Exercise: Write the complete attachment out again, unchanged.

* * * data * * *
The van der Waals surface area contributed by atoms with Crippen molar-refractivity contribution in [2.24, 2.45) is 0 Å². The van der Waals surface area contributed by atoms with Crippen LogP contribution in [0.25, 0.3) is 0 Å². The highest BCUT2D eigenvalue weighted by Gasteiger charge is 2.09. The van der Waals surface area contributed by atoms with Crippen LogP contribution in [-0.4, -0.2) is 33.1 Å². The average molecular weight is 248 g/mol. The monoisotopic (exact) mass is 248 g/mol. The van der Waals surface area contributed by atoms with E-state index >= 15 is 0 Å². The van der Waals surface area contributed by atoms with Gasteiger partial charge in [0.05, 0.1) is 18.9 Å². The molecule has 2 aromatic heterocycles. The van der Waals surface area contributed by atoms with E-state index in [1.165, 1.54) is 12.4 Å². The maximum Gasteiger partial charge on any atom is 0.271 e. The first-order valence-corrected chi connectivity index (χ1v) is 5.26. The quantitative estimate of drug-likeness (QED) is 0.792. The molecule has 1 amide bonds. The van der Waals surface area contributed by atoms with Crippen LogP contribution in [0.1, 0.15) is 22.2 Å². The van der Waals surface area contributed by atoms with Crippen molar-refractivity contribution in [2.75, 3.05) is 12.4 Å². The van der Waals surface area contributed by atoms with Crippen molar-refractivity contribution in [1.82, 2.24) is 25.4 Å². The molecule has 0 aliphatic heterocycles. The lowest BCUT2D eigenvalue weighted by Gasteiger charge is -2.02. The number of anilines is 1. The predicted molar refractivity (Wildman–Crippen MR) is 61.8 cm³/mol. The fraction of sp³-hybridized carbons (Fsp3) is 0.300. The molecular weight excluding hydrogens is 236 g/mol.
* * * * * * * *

The van der Waals surface area contributed by atoms with Crippen molar-refractivity contribution in [2.24, 2.45) is 0 Å². The van der Waals surface area contributed by atoms with Crippen LogP contribution in [0.25, 0.3) is 0 Å². The highest BCUT2D eigenvalue weighted by Gasteiger charge is 2.09. The van der Waals surface area contributed by atoms with Crippen LogP contribution in [-0.4, -0.2) is 33.1 Å². The average molecular weight is 248 g/mol. The monoisotopic (exact) mass is 248 g/mol. The van der Waals surface area contributed by atoms with E-state index >= 15 is 0 Å². The van der Waals surface area contributed by atoms with Gasteiger partial charge in [0.05, 0.1) is 18.9 Å². The molecule has 2 aromatic heterocycles. The van der Waals surface area contributed by atoms with E-state index in [1.165, 1.54) is 12.4 Å². The maximum Gasteiger partial charge on any atom is 0.271 e. The first-order valence-corrected chi connectivity index (χ1v) is 5.26. The quantitative estimate of drug-likeness (QED) is 0.792. The molecule has 1 amide bonds. The van der Waals surface area contributed by atoms with Crippen LogP contribution in [0.1, 0.15) is 22.2 Å². The van der Waals surface area contributed by atoms with Crippen molar-refractivity contribution in [2.75, 3.05) is 12.4 Å². The van der Waals surface area contributed by atoms with Crippen molar-refractivity contribution in [1.82, 2.24) is 25.4 Å². The molecule has 0 aliphatic heterocycles. The lowest BCUT2D eigenvalue weighted by Gasteiger charge is -2.02. The number of anilines is 1. The predicted molar refractivity (Wildman–Crippen MR) is 61.8 cm³/mol. The fraction of sp³-hybridized carbons (Fsp3) is 0.300. The molecular weight excluding hydrogens is 236 g/mol.